Tax sale refers to properties whose taxes have been in delinquent balance for the past three years.
The following notes provide general information about the tax sale process. For complete information, property owners and prospective purchasers should consult the Local Government Act in particular, but not limited to, Sections 645 to 672.
- The Municipality is required by the Local Government Act to offer at Tax Sale all properties where taxes are unpaid for three years.
- The Local Government Act gives the Collector authority to sell a property for the Upset Price which equals all outstanding taxes + penalties + interest + 5% tax sale costs + Land Title Office fees.
- All property sales are “as is” without warranty or guarantee.
- The Local Government Act requires municipalities to advertise the tax sale in two consecutive issues of a local paper, the last being not less than three, or more than 10 days prior to the Tax Sale.
- The legal description and street address must be published.
- To avoid publication in the newspaper ad, delinquent taxes plus interest must be paid not less than two weeks prior to the Tax Sale date.
- A public auction is held at 10:00 a.m., on the last Monday in September each year in a room designated as the Municipal Council Chambers.
- Bidding is accepted on all properties.
- Prospective purchasers are advised that it is their responsibility to research and be aware of any and all matters, including the land title records, that might affect their decision to purchase a property offered at tax sale.
- The minimum bid is the amount of the Upset Price.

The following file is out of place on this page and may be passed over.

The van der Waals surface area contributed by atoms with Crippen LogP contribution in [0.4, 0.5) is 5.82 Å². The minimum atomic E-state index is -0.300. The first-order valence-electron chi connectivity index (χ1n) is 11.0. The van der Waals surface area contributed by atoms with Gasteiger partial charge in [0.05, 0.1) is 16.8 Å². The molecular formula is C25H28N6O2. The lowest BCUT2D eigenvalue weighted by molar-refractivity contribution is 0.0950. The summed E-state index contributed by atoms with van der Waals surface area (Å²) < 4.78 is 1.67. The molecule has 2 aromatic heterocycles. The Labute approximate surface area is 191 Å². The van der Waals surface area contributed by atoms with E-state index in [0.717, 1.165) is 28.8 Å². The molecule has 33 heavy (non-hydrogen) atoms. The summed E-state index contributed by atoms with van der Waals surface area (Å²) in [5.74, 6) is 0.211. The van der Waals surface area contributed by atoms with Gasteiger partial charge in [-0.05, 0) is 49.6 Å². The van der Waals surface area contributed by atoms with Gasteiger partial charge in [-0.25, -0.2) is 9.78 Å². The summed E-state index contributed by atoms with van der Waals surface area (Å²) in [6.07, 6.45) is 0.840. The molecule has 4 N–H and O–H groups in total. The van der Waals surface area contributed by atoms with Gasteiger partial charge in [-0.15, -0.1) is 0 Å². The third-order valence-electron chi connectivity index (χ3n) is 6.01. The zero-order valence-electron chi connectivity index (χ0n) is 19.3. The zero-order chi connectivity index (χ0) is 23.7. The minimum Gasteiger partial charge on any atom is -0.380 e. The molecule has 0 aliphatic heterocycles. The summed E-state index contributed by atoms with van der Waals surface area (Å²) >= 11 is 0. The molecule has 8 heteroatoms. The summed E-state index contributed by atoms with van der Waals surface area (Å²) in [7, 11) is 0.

- Full payment by certified cheque must be remitted by 1:00 p.m. on the day of the tax sale.
- If payment is not remitted, the Collector reconvenes the tax sale and offers the property for sale again.
Notifying Charge Holders
- Promptly after selling property for taxes, the collector must file the notice of the tax sale in the proper land title office.
- The Collector is required to notify all registered charge holders within 90 days after Tax Sale.
- Registered owners may pay property taxes, fees and interest accrued at any time over the next year thereby redeeming their property.
- All registered charge holders have full right to redeem the property on behalf of the owner within one year from the tax sale.
- When a property is redeemed, the Collector will refund to the Tax Sale purchaser the purchase price, plus interest to the date of redemption.
- Interest calculated on the tax sale price is payable to the purchaser and calculated at the applicable rates established by the province of British Columbia.
Rights During Redemption Period
- Section 421 of the Local Government Act provides that when real property is sold at Tax Sale, all rights held by the person who at the time of the of the sale was the owner, immediately cease to exist, except for the right of redemption, the right to bring an action to set aside the Tax Sale, and the right to possession.
- The registered owner’s right of possession is subject to the purchaser’s right to bring action against the original property owner for waste (i.e. damage or destruction to the premises) and the right of the purchaser to enter onto the property to maintain it in the proper condition and to prevent waste.
- Damage, destruction or loss of property during the redemption period is at the risk of the purchaser. The purchaser is advised to insure his interest in the property.
Property Not Redeemed
- If the property is not redeemed during the one year period, the Collector then registers the new owner at the Land Titles Office in Victoria, thus cancelling all previous registered charges, except for those matters set out in Section 276(1)(c) to (g) of the Land Title Act and any lien of the Crown, an improvement district or a local district.
- The new owners are required to pay the property sales tax to the Provincial Sales Tax Administrator after application has been made to register in the Land Titles Office.